At The Gottman Institute, we have a group of colleagues that go by the moniker of “GROC,” or the Gottman Rituals of Connection crew. They plan office activities and company outings so we can share experiences and stay connected with each other. Sometimes it’s a Halloween costume contest; other times it’s a field trip to a Mariners game. Their enthusiasm is contagious, and they go the extra mile to make sure that we all feel appreciated and part of the team.
With their organization and efforts, we celebrated our own potluck Thanksgiving meal here around the conference room table, which helped employees from different departments who may not interact that often to reconnect with each other, somewhat like distant relatives. After the meal, we all sat down with dessert and took turns sharing what we are thankful for.
We were asked to share two things: one thing we’re thankful for at our workplace, and one thing we’re thankful for in our personal lives. In addition to sharing our gratitude verbally, we also wrote those things on paper leaves and tied them to the branches of a gratitude tree, which now resides in the office where anyone can take time to reflect on it.
The responses varied widely. Many expressed thanks for good health, beloved family, positive work/life balance, corgis, baseball, the camaraderie and fellowship of our coworkers, the kindness and empathy we regularly show one another, the excellent sense of humor that permeates our office, and the opportunity to work for such a wonderful company that has an overwhelmingly important and positive mission.
But one powerful response that stood out was gratitude for feeling safe in our workplace. And, if we extend that sentiment to relationships, we believe that everyone deserves to feel safe in their relationships, whether that means feeling safe with your partner and other family members, or whether that means that you help your child feel safe with you.
We encourage you to follow a similar way of sharing gratitude this Thanksgiving. Of course, follow your own family’s traditions, but we recommend going around the table to express gratitude after the meal. The group dynamic is a bit different at that point because you will already have had the chance to converse and connect over the meal, and you’ll be surrounded by loving family members to whom, hopefully, you’ll feel a bit closer.
And, of course, nobody should feel forced to feel or express gratitude. The most authentic emotions are the ones that we feel naturally, without being prompted or told to feel. Below, we’ve included a number of Gottman Rituals of Connection that you can use throughout your holidays to connect with your family, which, we hope, can help you build up those feelings of gratitude and appreciation on your own.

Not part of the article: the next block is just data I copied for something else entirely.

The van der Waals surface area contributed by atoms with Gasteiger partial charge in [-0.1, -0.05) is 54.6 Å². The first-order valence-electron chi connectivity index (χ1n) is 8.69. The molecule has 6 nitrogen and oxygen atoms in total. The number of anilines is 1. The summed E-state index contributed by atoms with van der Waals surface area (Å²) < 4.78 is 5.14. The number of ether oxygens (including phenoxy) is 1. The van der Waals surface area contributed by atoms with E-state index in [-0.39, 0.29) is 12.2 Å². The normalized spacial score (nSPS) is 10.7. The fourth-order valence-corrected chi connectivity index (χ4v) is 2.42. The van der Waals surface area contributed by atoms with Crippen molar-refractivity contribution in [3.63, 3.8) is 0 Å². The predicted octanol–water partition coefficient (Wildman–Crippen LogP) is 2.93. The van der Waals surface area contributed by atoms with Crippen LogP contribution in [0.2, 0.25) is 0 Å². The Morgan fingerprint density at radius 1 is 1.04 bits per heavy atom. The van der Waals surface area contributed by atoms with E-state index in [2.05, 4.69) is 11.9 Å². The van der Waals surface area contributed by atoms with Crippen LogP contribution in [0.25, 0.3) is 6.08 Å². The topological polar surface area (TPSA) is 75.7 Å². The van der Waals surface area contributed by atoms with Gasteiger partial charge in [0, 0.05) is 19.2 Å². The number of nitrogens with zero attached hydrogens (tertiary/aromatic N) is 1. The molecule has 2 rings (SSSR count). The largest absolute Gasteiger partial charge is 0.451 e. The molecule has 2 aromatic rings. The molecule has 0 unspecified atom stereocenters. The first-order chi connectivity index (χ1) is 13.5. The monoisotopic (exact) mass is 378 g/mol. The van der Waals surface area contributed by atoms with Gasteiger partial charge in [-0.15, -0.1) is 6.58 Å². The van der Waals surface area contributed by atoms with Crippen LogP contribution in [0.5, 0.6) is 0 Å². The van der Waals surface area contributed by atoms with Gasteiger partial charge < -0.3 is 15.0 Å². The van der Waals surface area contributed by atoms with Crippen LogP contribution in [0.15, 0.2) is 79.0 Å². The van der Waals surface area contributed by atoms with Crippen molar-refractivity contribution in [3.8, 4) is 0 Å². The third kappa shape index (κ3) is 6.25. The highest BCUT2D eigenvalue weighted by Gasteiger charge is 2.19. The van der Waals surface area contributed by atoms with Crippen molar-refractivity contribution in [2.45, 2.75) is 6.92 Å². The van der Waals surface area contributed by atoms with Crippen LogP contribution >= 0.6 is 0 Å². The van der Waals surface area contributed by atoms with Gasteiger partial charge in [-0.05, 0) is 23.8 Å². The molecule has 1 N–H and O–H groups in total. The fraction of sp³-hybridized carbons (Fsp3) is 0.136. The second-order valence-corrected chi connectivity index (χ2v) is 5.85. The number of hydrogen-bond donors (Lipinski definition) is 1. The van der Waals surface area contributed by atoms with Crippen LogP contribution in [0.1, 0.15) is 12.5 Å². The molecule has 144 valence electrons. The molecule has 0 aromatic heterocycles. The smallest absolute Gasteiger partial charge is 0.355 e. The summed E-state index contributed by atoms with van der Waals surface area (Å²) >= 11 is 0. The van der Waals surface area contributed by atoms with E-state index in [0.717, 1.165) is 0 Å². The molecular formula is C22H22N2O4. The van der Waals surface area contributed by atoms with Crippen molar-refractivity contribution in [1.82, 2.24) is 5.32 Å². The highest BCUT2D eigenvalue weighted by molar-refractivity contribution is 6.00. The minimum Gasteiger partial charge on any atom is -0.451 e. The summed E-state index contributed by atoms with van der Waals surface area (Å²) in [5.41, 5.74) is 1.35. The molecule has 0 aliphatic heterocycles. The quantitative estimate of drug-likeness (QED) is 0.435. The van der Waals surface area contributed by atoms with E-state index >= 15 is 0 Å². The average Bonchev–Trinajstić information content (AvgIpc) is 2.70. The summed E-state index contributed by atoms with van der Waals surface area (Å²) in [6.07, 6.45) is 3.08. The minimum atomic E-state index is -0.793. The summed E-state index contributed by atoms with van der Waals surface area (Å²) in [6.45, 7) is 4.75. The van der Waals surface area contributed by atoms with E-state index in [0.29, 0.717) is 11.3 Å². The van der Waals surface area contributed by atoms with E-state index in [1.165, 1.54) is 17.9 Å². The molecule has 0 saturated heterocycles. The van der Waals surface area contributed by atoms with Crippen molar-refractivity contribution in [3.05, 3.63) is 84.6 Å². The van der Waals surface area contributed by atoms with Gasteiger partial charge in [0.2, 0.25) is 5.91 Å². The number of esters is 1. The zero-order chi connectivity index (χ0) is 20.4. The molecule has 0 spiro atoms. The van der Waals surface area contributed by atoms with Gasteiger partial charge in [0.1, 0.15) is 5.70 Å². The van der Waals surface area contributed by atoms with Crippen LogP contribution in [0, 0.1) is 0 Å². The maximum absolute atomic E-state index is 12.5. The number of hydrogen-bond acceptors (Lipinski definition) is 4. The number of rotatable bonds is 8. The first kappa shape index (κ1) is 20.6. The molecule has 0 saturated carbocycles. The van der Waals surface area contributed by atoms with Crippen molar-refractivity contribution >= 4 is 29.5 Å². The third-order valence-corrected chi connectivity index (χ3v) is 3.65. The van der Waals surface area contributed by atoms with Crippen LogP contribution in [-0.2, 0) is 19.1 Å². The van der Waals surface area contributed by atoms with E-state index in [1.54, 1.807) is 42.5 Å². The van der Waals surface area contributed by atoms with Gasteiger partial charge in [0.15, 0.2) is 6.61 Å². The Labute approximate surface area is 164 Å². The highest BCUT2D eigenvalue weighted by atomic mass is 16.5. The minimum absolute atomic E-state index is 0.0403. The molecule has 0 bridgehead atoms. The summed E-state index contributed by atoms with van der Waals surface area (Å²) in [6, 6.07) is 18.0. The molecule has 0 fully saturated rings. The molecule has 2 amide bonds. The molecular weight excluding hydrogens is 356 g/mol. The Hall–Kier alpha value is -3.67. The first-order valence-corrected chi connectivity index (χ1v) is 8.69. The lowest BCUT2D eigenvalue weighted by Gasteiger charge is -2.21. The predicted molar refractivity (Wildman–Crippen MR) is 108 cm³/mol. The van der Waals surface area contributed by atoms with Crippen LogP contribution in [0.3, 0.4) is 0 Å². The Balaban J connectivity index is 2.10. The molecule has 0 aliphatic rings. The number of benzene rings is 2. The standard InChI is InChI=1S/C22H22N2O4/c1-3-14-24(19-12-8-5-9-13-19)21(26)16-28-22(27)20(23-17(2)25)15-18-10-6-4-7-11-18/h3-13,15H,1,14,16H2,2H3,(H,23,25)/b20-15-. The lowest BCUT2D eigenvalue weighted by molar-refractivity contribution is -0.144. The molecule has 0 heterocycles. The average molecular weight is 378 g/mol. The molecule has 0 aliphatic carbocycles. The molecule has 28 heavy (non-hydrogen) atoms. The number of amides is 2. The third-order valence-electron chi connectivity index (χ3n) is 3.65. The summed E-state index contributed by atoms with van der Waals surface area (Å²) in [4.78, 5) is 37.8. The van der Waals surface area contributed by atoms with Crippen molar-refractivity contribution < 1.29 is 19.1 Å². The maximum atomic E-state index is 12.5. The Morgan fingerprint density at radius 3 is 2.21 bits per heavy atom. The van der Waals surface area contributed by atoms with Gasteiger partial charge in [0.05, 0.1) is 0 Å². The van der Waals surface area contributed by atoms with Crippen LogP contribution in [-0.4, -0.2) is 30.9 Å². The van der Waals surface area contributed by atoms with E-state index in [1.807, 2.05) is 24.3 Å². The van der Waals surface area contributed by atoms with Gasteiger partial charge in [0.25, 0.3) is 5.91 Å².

We wish you a Happy Thanksgiving, and we’re grateful for you, too, because you all give us a reason to be better and do better at achieving our mission.
Gottman Thanksgiving Rituals of Connection
Rituals are defined as meaningful activities that families create to bring connection and stability to the family dynamic. Rituals hold relationships and family life together and create cohesiveness within family identity.
If you want to plan your Thanksgiving meal in a specific way, we recommend going over this list a day or two ahead of time with your partner so that you can approach your Thanksgiving with some rituals of connection already in mind. Here are some ideas to help you plan.
- Take a walk with your family before dinner, or between dinner and dessert.
- When sharing what you are grateful for, specifically mention what has gone well for you or your family in the last year.
- When you express gratitude around the table, try to think of two or three specific things you are thankful for.
- Encourage relatives and friends who will attend your Thanksgiving meal to write down a short list of things they’re grateful for before coming to dinner. That will give them a chance to think privately, on their own time, about how they want to express gratitude. You could even do this between dinner and dessert.
- Discuss family traditions regarding Thanksgiving with your partner and choose which ones you’d like to include this year and why.
- If there was a tradition that your family has done in the past, but perhaps doesn’t do anymore, consider reviving it this year if it would be appropriate and meaningful for everyone attending dinner.
- If you have family members who live far away or cannot attend dinner, ask them to do a video chat with you and your family when you go around the table to give thanks.
- If there are specific cultural or spiritual practices that you or your partner have used in the past around Thanksgiving, discuss how to integrate those practices into your dinner this year.
Click here if you’d like to print the guide for your Thanksgiving gathering.
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